All animals with a backbone are vertebrates, and they make up one of the subphyla in the phylum Chordata, whose members are called chordates. Chordates are so named because they have a notochord, a stiff but flexible rod of cells that runs the length of the body near the dorsal surface. Figure 38-10 illustrates the noto-chord. The stiffness of the notochord provides a resistance against which the body muscles can exert force when they contract. The flexibility of the notochord allows the body to bend from side to side as well as up and down.

Some kinds of chordates retain the notochord throughout their life. In most vertebrates, however, the notochord is present in embryos but becomes greatly reduced when the vertebral column, or backbone, develops. In adult mammals, the notochord persists only as small patches of tissue between the bones of the vertebral column.

Recall that in addition to having a notochord, all chordates have the following three characteristics during some stage of their life: (1) a dorsal nerve cord, (2) pharyngeal pouches, and (3) a postanal tail. These characteristics are also illustrated in Figure 38-10. Unlike the ventral nerve cords of invertebrates such as annelids and arthropods, the dorsal nerve cord of a chordate is a hollow tube.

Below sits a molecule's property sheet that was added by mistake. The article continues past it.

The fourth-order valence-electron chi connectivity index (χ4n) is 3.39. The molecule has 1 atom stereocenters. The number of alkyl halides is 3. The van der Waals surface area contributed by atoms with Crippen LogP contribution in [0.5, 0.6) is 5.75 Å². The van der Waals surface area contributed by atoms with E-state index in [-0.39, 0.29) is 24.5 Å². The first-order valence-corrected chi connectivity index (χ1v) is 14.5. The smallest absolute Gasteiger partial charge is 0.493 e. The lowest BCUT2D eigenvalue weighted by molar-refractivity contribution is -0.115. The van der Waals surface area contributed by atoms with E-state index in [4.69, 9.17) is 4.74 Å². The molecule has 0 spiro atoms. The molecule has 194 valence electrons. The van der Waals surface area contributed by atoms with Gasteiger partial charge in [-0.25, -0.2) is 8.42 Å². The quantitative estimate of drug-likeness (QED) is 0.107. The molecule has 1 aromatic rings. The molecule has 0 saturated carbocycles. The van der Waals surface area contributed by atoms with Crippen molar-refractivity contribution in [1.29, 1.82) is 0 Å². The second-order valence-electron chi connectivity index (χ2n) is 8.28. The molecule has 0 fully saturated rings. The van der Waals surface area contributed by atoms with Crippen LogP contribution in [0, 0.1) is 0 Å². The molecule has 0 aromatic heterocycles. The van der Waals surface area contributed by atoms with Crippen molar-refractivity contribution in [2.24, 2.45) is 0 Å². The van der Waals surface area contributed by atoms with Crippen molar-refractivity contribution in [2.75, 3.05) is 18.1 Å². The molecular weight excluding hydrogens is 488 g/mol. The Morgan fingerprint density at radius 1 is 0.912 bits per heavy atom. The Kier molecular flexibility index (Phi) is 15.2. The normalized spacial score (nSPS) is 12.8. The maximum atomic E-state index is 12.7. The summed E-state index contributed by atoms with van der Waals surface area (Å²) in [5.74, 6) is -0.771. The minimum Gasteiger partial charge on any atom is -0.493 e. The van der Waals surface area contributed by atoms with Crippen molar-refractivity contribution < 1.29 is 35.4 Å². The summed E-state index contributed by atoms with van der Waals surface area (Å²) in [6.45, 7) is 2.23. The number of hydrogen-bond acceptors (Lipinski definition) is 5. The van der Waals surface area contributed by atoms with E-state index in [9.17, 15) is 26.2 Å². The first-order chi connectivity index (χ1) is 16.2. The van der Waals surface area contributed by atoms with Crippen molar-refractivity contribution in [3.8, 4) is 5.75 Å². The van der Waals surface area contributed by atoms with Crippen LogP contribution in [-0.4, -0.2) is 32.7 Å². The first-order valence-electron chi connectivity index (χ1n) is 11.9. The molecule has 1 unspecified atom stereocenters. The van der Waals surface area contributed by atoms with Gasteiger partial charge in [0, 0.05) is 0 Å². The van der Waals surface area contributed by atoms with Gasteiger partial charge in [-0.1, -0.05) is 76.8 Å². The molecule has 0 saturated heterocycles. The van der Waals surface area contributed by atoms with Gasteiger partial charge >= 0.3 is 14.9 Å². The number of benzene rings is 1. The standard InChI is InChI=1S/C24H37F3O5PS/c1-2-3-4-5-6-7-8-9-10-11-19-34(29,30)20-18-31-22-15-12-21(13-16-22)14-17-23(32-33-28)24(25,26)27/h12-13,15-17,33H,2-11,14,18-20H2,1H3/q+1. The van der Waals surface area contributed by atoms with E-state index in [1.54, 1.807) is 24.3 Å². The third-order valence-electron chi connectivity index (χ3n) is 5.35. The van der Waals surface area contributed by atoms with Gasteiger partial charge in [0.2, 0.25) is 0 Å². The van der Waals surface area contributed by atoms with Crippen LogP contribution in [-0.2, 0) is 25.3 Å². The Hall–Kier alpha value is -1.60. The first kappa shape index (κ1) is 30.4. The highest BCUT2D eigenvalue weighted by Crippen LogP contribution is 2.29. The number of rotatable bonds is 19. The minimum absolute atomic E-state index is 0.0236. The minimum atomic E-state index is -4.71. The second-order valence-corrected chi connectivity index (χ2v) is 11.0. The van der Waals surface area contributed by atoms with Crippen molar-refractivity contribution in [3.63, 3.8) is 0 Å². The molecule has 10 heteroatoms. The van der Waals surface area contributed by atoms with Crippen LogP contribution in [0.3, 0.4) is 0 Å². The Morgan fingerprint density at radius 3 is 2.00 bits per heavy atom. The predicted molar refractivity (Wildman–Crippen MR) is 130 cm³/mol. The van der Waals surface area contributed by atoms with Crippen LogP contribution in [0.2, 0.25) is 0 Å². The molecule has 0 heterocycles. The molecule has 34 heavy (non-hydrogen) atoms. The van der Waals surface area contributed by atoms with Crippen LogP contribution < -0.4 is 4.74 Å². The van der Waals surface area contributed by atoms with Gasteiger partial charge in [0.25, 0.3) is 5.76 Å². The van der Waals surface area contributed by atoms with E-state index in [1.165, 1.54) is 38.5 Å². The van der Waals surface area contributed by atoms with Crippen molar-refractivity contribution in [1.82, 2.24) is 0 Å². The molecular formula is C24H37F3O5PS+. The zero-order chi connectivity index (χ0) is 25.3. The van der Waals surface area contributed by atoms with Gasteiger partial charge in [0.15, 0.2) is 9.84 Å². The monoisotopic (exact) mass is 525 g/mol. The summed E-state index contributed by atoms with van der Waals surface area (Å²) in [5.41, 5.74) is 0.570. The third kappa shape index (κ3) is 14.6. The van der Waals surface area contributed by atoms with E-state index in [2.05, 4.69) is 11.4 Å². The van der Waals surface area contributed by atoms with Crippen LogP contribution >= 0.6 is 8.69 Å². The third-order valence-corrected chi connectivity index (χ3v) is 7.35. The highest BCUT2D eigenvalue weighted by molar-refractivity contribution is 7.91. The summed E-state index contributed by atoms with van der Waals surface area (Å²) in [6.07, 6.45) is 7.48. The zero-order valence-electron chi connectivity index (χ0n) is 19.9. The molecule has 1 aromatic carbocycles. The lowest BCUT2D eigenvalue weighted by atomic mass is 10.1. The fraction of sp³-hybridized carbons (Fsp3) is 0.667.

All chordates have a notochord, a dorsal nerve cord, pharyngeal pouches, and a postanal tail during at least some stage of their life.

Dorsal nerve cord



In vertebrates, the anterior end of the nerve cord enlarges during development to form the brain, and the posterior end forms the spinal cord. The brain receives information from a variety of complex sensory organs, many of which are concentrated at the anterior end of the body.

The pharyngeal pouches are outpockets in the pharynx, the portion of the digestive tract between the mouth and the esophagus. In aquatic chordates, the pharyngeal pouches have slits and evolved first into filter-feeding structures and later into gill chambers. In terrestrial chordates, the pouches evolved into a variety of structures, including the jaws and inner ear.

The notochord extends into the postanal tail, and muscles in the tail can cause it to bend. The postanal tail provides much of the propulsion in many aquatic chordates. Invertebrates in other phyla lack this form of propulsion, and the anus, if present, is located at the end of the body.

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